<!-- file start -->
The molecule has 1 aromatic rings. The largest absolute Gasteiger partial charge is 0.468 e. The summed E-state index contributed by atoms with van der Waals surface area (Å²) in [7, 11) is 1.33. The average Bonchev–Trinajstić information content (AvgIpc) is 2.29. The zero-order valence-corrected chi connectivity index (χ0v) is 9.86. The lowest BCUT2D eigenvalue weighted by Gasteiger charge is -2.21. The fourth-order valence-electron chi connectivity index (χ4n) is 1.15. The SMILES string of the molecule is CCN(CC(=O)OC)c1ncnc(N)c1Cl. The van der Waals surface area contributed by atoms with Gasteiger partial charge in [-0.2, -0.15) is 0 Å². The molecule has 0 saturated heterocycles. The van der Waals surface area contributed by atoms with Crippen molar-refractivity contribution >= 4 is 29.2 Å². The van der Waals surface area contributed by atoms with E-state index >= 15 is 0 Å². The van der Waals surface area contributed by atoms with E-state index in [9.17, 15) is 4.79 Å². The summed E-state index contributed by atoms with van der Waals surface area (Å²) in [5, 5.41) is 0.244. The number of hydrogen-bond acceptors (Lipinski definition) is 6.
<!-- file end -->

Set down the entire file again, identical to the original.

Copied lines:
The molecule has 1 aromatic rings. The largest absolute Gasteiger partial charge is 0.468 e. The summed E-state index contributed by atoms with van der Waals surface area (Å²) in [7, 11) is 1.33. The average Bonchev–Trinajstić information content (AvgIpc) is 2.29. The zero-order valence-corrected chi connectivity index (χ0v) is 9.86. The lowest BCUT2D eigenvalue weighted by Gasteiger charge is -2.21. The fourth-order valence-electron chi connectivity index (χ4n) is 1.15. The SMILES string of the molecule is CCN(CC(=O)OC)c1ncnc(N)c1Cl. The van der Waals surface area contributed by atoms with Gasteiger partial charge in [-0.2, -0.15) is 0 Å². The molecule has 0 saturated heterocycles. The van der Waals surface area contributed by atoms with Crippen molar-refractivity contribution >= 4 is 29.2 Å². The van der Waals surface area contributed by atoms with E-state index >= 15 is 0 Å². The van der Waals surface area contributed by atoms with E-state index in [9.17, 15) is 4.79 Å². The summed E-state index contributed by atoms with van der Waals surface area (Å²) in [5, 5.41) is 0.244. The number of hydrogen-bond acceptors (Lipinski definition) is 6.